Combating inequality means both lifting up and building power at the bottom, and breaking up concentration of wealth and power at the top. That’s why we work at the intersection of economic and racial justice through projects designed to build leadership and self-empowerment of black workers, immigrant workers, and low-wage workers, youth and families affected by incarceration, along with projects aiming to reverse the rules that criminalize poor people of color, and projects fighting to ensure that the wealthy and Wall Street corporations pay their fair share of taxes.
Dedrick Muhammad and the Institute for Policy Studies have once again partnered with United For A Fair Economy for the “State of the Dream 2009: The Silent Depression.”
Americans recognize the need to act on our current crisis but detest the idea that ordinary taxpayers should bear the brunt of bailing out the kingpins of Wall Street.
The South American country’s refusal to make ‘immoral and illegitimate’ payments exposes an international financial architecture glitch.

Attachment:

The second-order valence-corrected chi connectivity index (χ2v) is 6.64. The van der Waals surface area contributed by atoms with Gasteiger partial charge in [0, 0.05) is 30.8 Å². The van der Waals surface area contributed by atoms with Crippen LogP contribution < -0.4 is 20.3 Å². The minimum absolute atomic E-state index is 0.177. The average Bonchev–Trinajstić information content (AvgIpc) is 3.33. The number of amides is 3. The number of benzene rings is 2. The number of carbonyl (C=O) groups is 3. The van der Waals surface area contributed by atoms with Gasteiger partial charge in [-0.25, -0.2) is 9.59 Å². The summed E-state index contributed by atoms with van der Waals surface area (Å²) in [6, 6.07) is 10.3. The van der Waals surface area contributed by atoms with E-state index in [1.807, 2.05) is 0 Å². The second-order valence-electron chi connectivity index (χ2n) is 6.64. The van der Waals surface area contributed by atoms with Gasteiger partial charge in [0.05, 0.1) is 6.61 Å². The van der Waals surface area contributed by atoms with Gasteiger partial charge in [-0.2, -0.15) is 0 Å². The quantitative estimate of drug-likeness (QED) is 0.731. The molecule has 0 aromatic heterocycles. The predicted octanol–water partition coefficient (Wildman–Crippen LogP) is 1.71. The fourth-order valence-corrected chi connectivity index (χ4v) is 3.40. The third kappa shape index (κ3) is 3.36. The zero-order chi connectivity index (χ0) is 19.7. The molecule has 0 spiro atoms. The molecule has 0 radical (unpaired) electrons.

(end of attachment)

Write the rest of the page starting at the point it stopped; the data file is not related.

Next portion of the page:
IPS and Jobs With Justice provide a lighter rundown of the economic crisis—in a comic book.
Claims of a post-racial society are undermined by racism in mainstream media.
Barack Obama’s electoral victory represents hope for a change in direction for U.S. relations with Latin America.
The approximately $4.1 trillion that the United States and European governments have committed to bail out financial firms is 40 times the money they’re spending to fight climate and poverty crises in the developing world.
The approximately $4.1 trillion that the United States and Europe have committed to rescue financial firms is 40 times the money they’re spending to fight climate and poverty crises in the developing world.
As long as U.S. officials continue to refuse to face the reality of a post-market fundamentalist world, they will further contribute to the crisis.
A civil society statement on the G20 summit from IPS Director John Cavanagh and coalition members.